5. Water bottle refill. For those of you who are ultra thirsty or just like to have a bottled water handy at all times, you are probably deeply saddened when going through the airport security and have to empty its contents for safety reasons. No need to fear, bring on your reusable, hopefully eco-friendly, water bottle and kindly ask your flight attendant for a refill. Unless there is a shortage on the plane, this shouldn’t be a problem… BUT be careful! Do not ever use water other than bottled or canned water. According to the Wall Street Journal, all other water on the plane can contain hundreds of times more bacteria than above governmental safety guidlines. So as gross as this sounds, don’t wash your hands after using the plane lavatory. Your more likely to get sick from the water. That’s why we have hand sanitizer. (http://blogs.wsj.com/middleseat/2008/08/28/thinking-of-drinking-airplane-water-read-this/)
4. Seconds on snacks. Granted there is enough, and if your airline provides free food/snacks, after every passenger has received some, you can receive more for free. Above all by courteous and polite to your flight attendant. They serve hundreds of cranky travelers a day every time they go to work.
3. Pilots only tell you what you need to know. They won’t tell you if one of the engines of the planes blows out because they don’t want to cause panic. Plus most aircrafts can fly fine with only one engine operational. They won’t tell you about dangerous thunderstorms or unseen updrafts. They might say things like turbulence ahead. The indicator I listen for is “Flight attendants take your seats.” That’s when you know you are approaching some serious turbulence and definitely want to be buckled up.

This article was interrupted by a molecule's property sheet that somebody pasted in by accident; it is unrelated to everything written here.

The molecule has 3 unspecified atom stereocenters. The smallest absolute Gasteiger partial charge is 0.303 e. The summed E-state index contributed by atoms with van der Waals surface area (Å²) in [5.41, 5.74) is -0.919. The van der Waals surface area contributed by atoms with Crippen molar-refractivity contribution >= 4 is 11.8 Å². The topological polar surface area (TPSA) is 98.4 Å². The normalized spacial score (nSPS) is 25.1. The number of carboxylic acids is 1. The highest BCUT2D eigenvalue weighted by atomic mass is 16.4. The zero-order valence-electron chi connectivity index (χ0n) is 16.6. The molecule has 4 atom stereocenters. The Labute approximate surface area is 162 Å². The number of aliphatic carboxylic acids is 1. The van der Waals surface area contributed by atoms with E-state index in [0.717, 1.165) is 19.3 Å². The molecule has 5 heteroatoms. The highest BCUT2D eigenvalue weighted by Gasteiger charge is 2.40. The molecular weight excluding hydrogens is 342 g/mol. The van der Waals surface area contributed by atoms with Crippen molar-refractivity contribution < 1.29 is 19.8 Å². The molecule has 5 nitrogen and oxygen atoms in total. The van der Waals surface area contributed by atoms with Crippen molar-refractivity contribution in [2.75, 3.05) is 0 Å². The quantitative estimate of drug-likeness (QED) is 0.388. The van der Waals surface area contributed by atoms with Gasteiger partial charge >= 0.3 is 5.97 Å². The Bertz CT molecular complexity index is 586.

2. Freefalling. If your plane explodes mid-flight and you are 35,000 feet above ground, you still have a chance for survival. (http://adventure.howstuffworks.com/survive-plane-crash-quiz.htm) You will probably pass out for the first minute or so from shock but after that, you need to ready yourself for impact. The position that gives you the best chance for survival is face-down toward earth, spread out as much as possible slowing yourself down with the wind resistance. As you glide to earth slightly less graceful than a flying squirrel aim for either a swampland or snowbank. Other wise you may be screwed. Water upon impact will be as hard as concrete, and dirt is hard as rock… because it is rock. If nothing else, make right with God and sing to yourself Tom Petty’s version of Free Falling.
1. Best seat in the house. Since we are on the note of safety, the safest seats are usually the back of the plane if you are actually to crash into the ground or water. It may be annoying sitting in the most crammed seats and being the last one off the plane, but according to a study by Popular Mechanics you have a 40 percent chance higher chance of surviving a plane crash. To solidify these stats, researchers crashed a Boeing 727 with cameras and test dummies. (http://www.popularmechanics.com/technology/aviation/safety/4219452). All first class, front of the plane passengers would have been killed, while nearly 80% of those sitting in the rear of the plane would have survived. If your plane does crash, you have 90 seconds to get off before the interior will reach temperatures hot enough to melt your skin off.
All this plane crash survival talk really wants to make you fly huh? Don’t worry! Your chances of dying in a plane crash are about 11 million to 1. You are more likely to die as a civilian on the ground from falling parts of a plane than a plane crash. You actually have better odds of becoming president than dying in a plane crash. So even though there have been several high profile plane crashes recently, it is still the safest mode of transportation.